U.S. passengers file suit against Southwest over fatal engine explosion

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NEW YORK (Reuters) – Eight passengers have sued Southwest Airlines Co (LUV.N) over a catastrophic engine blowout in April that killed a passenger and injured several others.

FILE PHOTO: Emergency personnel monitor the damaged engine of Southwest Airlines Flight 1380, which diverted to the Philadelphia International Airport this morning after the airline crew reported damage to one of the aircraft’s engines, on a runway in Philadelphia, Pennsylvania U.S. April 17, 2018. REUTERS/Mark Makela

The plaintiffs, eight passengers from Flight 1380 on April 17 and one passenger’s husband, filed suit on Tuesday in the Supreme Court of the State of New York County of New York.

Passengers Cindy Candy Arenas, Jaky Alyssa Arena, Jiny Alexa Arenas, Elhadji Cisse, Donald Kirkland, Beverly Kirkland, Connor Brown, and Cassandra Adams, and Cindy Arenas’ husband, Joe Leos Arenas, allege that Southwest acted negligently in its responsibilities to maintain and repair its aircraft and aircraft components.

“A passenger was sucked into the open window, and the other passengers, including Plaintiffs, were confronted with their greatest fear, the overwhelming horror of being trapped in a plane about to crash,” the suit alleges.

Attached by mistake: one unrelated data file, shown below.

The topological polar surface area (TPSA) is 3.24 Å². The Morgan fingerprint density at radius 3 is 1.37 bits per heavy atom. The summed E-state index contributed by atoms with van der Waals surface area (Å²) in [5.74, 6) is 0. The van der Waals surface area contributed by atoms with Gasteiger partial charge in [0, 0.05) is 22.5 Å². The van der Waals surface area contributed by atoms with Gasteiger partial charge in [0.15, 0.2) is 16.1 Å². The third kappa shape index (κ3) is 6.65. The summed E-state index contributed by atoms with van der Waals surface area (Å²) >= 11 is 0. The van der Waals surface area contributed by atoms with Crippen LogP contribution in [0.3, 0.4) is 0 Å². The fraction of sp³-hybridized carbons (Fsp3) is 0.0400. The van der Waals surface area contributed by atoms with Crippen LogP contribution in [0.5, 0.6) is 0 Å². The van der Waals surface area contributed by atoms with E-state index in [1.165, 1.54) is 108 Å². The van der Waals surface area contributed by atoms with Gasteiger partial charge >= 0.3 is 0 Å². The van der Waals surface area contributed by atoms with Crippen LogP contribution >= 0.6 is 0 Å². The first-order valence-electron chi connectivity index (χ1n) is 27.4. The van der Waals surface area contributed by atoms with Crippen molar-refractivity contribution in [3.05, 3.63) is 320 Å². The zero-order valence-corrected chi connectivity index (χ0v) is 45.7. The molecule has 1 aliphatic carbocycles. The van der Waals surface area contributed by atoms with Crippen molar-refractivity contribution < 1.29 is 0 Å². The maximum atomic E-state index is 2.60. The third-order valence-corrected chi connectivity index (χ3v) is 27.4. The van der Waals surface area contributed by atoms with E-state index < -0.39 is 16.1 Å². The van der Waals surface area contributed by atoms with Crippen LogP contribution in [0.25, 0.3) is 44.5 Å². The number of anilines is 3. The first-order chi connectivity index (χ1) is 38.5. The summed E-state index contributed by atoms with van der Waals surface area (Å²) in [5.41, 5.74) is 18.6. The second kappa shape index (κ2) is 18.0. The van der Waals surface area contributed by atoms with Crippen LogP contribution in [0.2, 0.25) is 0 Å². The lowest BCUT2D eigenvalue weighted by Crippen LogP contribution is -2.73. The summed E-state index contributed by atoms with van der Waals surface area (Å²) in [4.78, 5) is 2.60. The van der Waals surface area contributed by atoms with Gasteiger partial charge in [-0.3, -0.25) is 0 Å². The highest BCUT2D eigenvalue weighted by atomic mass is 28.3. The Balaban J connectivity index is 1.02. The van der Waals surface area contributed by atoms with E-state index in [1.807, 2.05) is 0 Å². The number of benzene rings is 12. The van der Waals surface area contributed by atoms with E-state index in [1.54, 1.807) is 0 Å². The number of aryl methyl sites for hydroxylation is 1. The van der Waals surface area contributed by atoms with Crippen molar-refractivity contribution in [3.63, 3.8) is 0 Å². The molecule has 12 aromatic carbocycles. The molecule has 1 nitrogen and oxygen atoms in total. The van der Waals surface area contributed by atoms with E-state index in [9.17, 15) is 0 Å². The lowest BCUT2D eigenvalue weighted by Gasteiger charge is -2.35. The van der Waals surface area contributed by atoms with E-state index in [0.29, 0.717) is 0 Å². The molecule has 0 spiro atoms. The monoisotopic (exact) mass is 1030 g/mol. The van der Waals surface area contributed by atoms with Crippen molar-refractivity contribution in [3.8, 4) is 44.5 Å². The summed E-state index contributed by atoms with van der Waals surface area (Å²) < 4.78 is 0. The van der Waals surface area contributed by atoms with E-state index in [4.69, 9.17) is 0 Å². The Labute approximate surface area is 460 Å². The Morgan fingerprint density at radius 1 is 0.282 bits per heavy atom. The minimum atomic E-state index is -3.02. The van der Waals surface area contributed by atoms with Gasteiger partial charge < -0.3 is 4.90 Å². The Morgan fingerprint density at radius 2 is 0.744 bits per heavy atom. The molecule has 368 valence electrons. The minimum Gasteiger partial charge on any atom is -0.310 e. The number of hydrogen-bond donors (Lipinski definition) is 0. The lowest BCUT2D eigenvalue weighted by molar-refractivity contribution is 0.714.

Another passenger, Lilia Chavez, filed suit against the airline in April.

The incident occurred when a CFM56-7B engine on one of Southwest’s Boeing 737-700 jets blew apart in midair, shattering a plane window, flinging shrapnel and killing passenger Jennifer Riordan, one of 149 people aboard. The flight was headed from New York to Dallas.

The episode was the first fatality on a U.S. commercial passenger airline since 2009.

Also named in the lawsuit are Boeing Co (BA.N), France’s Safran S.A., General Electric Aviation and CFM International, the manufacturers behind the engine that broke apart. CFM is a transatlantic joint-venture co-owned by GE and Safran.

Southwest has faced extreme scrutiny in the months since the accident, and federal regulators are probing the events that led to the engine explosion. The incident has raised concerns about the safety of similar engines.

Southwest and Boeing declined to comment. GE could not immediately be reached for comment.

Reporting by Alana Wise; Editing by Cynthia Osterman

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